(voice-over): So where are the drugs coming from? Mostly from labs in China where the chemicals are produced and exported in bulk containers to the U.S., once they get here, they are sprayed on plants or compounds and packaged and sold online and in places like that convenience store in Louisiana, just one site over 35 states part of a massive crack down by the DEA and local law enforcement. The results, 172 arrests and more than 20,000 pounds of synthetic drugs seized.


COOPER: So Drew, in your report you said most of the chemicals are coming from China. Why can't they be stopped?

GRIFFIN: It's tough, Anderson. According to the DEA, they are smuggled into the U.S. in bulk, sometimes called research chemicals. Everybody I talk to say there is no industrial use for this stuff. The DEA says the United States is in dialogue with the Chinese government to try and stop the flow of these chemicals but obviously, you know, while they talk these poisons continue to arrive.

COOPER: And they are getting sold as collectors' items or in packages that say not for human consumption, right?

GRIFFIN: Yes, it does appear to be a dangerous joke. You saw how easy it was for us to purchase this stuff. Quite frankly, I don't think it can be stopped, Anderson, which is why parents especially need to be aware of these things. This stuff is not legal, more importantly it's not safe and there's absolutely no government controls of what is inside these packages. They call it synthetic pot. It's not pot. It's just chemicals.

COOPER: Drew, thanks for the reporting.

Up next, we're going to update the breaking news, a giant fire raging in the New Jersey shore across a six-block area. Look at those images. Upwards of 200 businesses damaged or destroyed in the boardwalk in Seaside Park, the latest ahead.


COOPER: An inferno raging tonight along a New Jersey boardwalk. It was battered by Superstorm Sandy less than a year ago, an update from the scene ahead.


COOPER: Want to quickly update our breaking story, that massive fire devastating the shops in the boardwalk in the town of Seaside Park on the Jersey Shore. Firefighters hundreds of them from all across the area are hard at work right now. Their job made tougher by gusting winds, blowing embers.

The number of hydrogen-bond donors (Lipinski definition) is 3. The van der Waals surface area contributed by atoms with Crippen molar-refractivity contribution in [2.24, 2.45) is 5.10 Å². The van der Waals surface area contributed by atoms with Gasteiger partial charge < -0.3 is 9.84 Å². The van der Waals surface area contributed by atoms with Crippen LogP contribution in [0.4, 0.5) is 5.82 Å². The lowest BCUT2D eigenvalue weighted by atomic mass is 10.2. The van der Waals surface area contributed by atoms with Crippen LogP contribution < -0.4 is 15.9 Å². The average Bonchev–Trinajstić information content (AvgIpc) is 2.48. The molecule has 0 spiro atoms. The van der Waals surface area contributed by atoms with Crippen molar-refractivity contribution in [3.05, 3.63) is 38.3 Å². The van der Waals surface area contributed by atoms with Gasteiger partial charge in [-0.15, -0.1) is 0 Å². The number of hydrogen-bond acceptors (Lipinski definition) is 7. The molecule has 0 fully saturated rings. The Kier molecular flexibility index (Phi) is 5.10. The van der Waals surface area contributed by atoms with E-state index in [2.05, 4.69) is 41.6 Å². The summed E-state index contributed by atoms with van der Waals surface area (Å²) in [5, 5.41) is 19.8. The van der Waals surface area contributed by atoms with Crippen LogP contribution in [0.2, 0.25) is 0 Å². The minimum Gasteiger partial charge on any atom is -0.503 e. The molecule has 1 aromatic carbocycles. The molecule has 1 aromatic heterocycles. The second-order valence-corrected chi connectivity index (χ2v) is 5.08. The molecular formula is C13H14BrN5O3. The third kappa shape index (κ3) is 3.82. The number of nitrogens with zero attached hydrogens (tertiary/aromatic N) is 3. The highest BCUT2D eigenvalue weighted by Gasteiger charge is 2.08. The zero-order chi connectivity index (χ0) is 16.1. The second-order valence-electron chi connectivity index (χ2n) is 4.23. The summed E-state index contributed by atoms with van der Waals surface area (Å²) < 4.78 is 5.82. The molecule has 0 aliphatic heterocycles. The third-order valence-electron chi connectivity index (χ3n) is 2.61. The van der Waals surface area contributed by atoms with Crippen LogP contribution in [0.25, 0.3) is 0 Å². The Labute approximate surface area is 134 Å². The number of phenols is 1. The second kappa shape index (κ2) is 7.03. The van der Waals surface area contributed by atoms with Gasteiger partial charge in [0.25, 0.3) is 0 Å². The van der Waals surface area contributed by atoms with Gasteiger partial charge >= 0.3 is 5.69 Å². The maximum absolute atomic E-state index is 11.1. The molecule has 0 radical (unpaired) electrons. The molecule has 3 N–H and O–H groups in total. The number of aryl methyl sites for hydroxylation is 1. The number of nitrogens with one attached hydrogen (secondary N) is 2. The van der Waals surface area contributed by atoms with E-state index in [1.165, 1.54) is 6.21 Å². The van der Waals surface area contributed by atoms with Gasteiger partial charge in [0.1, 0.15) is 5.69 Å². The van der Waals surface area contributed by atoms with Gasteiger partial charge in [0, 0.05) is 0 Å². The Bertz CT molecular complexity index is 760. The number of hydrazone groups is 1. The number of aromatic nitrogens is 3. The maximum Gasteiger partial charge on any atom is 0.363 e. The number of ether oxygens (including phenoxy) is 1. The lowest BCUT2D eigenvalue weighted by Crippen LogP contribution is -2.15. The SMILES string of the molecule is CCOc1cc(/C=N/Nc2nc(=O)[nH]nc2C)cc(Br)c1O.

On the scene and on the phone with us is Seaside Park County Administrator Robert Martucci. Robert, thanks for joining us. What is the situation right now? What's the latest? ROBERT MARTUCCI, TOWN ADMINISTRATOR, SEASIDE PARK, NEW JERSEY (via telephone): Right now the structure fire basically started around Stockton by the ice cream shop and down to Lincoln. They took part of the boardwalk in Seaside Heights and created a fire break and right now try to contain it at Lincoln to hold it there. We have probably about four counties worth of fire departments in here right now trying to fight this blaze.

We're taking water from the bay. We're taking water from all the municipalities that surround us to fight this fire. It's right now something that they think will take 24 to 36 hours and the town of Seaside Park and Seaside Heights have declared a state of emergency to free up more assets to bring in here like state police and state apparatus to help the next 24 to 36 hours.

COOPER: Buildings are still burning. This thing is still out of control. This is not contained?

MARTUCCI: Absolutely. There are flames on the boardwalk right now with a fire apparatus pouring water on them right now.

COOPER: And --

MARTUCCI: This is going on now for probably about 2:15, about 2:15 is probably the first signs of smoke coming out of the ice cream shop on the corner.

COOPER: I was talking to the mayor earlier. A lot of these buildings are connected and that's why the fire spread so quickly? Is that correct?

MARTUCCI: Absolutely. A lot of them -- the boardwalk they are all connected and also sitting on the boardwalk and we had -- we had a wind that was basically blowing the presift (ph) wind and the wind goes under the boardwalk and the fuel for fire and coming under the boardwalk and feeding it and as it comes up, it's feeding the flame. It's a tough fire to fight.

COOPER: And it's heartbreaking knowing all this community has been through given Hurricane Sandy. Our best to you, Robert, thank you for talking to us and our best to all the firefighters trying to battle this thing. We'll continue to check on it throughout the evening. We'll be right back.


COOPER: Welcome back. That does it for this edition of 360. We'll see you again one hour from now at 10:00 p.m. Eastern for a brand new panel discussion show, "360 LATER." Hope you join us. In a few minutes you can catch the online chat at 9:15 Eastern. Log on 360. "PIERS MORGAN LIVE" starts now.